Super Reality

Augmented Reality (AR) and Virtual Reality (VR) Industry News and Technology Updates

Was 2015 the summer of VR love?

2015 is a memorable year for Virtual Reality (VR). It’s the year we may look back and remember the beginning of a new technology renaissance. The first PCs and smart phones each provided evolved human computing interaction. This new VR movement feels more collaborative within its competitive landscape. It also feels like this VR movement is going to be the best storytelling media individual consumers have had yet. Game consoles were a lot of fun for kids and playful adults who wanted to be interactively entertained, but VR represents a more natural experience for almost every use case and human being. ‘Immersive’ really is a good description for VR nowadays. The interactive development landscape has changed drastically towards more ubiquity and compatibility. From 2010-2013, middle-ware and content creators both helped to reinvent the app and game space. Developers are at the forefront of the VR movement now, creating different content flavors from immersive 2.5D games to emotionally engaging cinematic stories. Commercial VR wasn’t possible 20 or even 5 years ago, mainly because computing and graphics had not yet evolved enough in consumer’s hands. Software and hardware makers were competing with each other, rather than working together to realize self-sustaining content platforms that could benefit consumers, which equals bigger business. We’ve come a long way since mobile carriers and console manufacturers dictated our daily dose of interactive content. Now, those choices are more in the hands of consumers and the developers especially. Consumer tastes, development tools, and technology innovations have all played active roles in growing a world ready for mass market VR. One thing that appears to be set now is the race to the top of the VR ecosystem. Three big players are ready for 2016 releases and offer different value propositions to consumers in a higher priced setting. AT THE TOP PSVR (aka Morpheus): PSVR has a great launch advantage. It’s plug and play into an existing PS4 system that its users already own or might purchase for their VR experiences. Sony has really improved its 3rd party developer network over the last few years. Sony has also positioned the opportunity for its large install base of indie Unity and Unreal developers to design and publish their games directly to PSVR. The PlayStation Network (PSN) makes it easier for developers to reach consumers with their content, receiving professional support and PR from a global software and hardware manufacturer. Oculus: Oculus is synonymous with VR. It was the first (modern) VR product most of us read about in the news a few years ago. It was also invented out of a humble R&D educational setting with a broad input from many inventors, students, and researchers. While some of the original participants may not have all ended up as Oculus employees, many have continued to innovate and invent in the same VR space. Having a parent company in Facebook won’t hurt the Oculus movement as they can reach a wide target of end users, many of whom will still need to prepare their experience with expensive equipment they might not own for current Candy Crush game play. Vive: Vive is a compelling entry at the top. Many professional VR tastemakers have expressed that the Vive is the best VR experience they’ve had. This product comes from one of the top game developers in the world plus a reputable hardware partner. It’s going to be fueled by the successful Steam store, although there currently are far less Vive compatible games than those offered on Steam. In The Middle GearVR: There’s also a middle spectrum of the VR medium being created and supported by the Samsung GearVR Head Mounted Display (HMD). It’s safe to assume that other competitors will help grow out this mid-spectrum layer supporting higher-end mobile devices and experiences. StarVR: It may be premature to place StarVR into this category until they expose their tech more. It would be great to have another serious player in this middle playing field.  ??? It would be very smart for Amazon to leverage a Kindle compatible HMD in this middle VR niche. Amazon has a lot of related computer vision and AI experience as well as 126 reasons to extend the VR medium to their Kindle and App store customers. AT THE SURFACE While the mid-tier experiences might not be as high resolution as the top-tier systems, being able to experience VR on the go could ignite a lot of initial excitement and loyalty to a global smart phone install base that is quickly reaching 2B users. Google and The New York times will release 1M free ‘Cardboard’ HMDs in this Sunday’s NYT edition, all of which can be used with the new NYT VR mobile app. If this is a successful campaign, we might start to see large brands and entertainment firms using mobile VR for marketing and promotions similarly to billboards and TV commercials. There are so many perspectives and angles to look at in the future of VR business, but perhaps the easiest and potentially most lucrative near term VR opportunities are already in our pocket? Most people don’t yet realize they can experience a ton of VR content from their smart phone today, both on Android and iOS platforms. – Mark T. Morrison For more about uSens, Inc. and Impression Pi, check out our other social media sites: Twitter: @usensinc Facebook: uSens, Inc. – Impression Pi Google+: uSens, Inc. – Impression Pi LinkedIn: uSens, Inc. Company Profile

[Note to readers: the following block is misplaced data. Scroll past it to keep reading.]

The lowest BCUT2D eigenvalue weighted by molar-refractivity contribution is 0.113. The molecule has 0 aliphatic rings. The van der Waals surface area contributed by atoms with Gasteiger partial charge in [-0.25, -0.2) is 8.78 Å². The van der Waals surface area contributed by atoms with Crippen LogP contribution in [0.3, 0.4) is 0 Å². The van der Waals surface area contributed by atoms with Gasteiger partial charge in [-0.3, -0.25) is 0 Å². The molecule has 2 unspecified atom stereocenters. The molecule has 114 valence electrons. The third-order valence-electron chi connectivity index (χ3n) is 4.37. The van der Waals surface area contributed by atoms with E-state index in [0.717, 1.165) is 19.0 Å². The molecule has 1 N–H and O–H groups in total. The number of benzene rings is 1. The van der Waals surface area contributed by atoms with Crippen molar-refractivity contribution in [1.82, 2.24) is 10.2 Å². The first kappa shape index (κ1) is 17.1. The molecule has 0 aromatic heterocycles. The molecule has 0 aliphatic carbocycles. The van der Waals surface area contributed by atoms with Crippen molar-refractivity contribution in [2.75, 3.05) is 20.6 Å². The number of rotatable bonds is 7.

The Impression Pi AR+VR headset may change the way we interact in our daily routines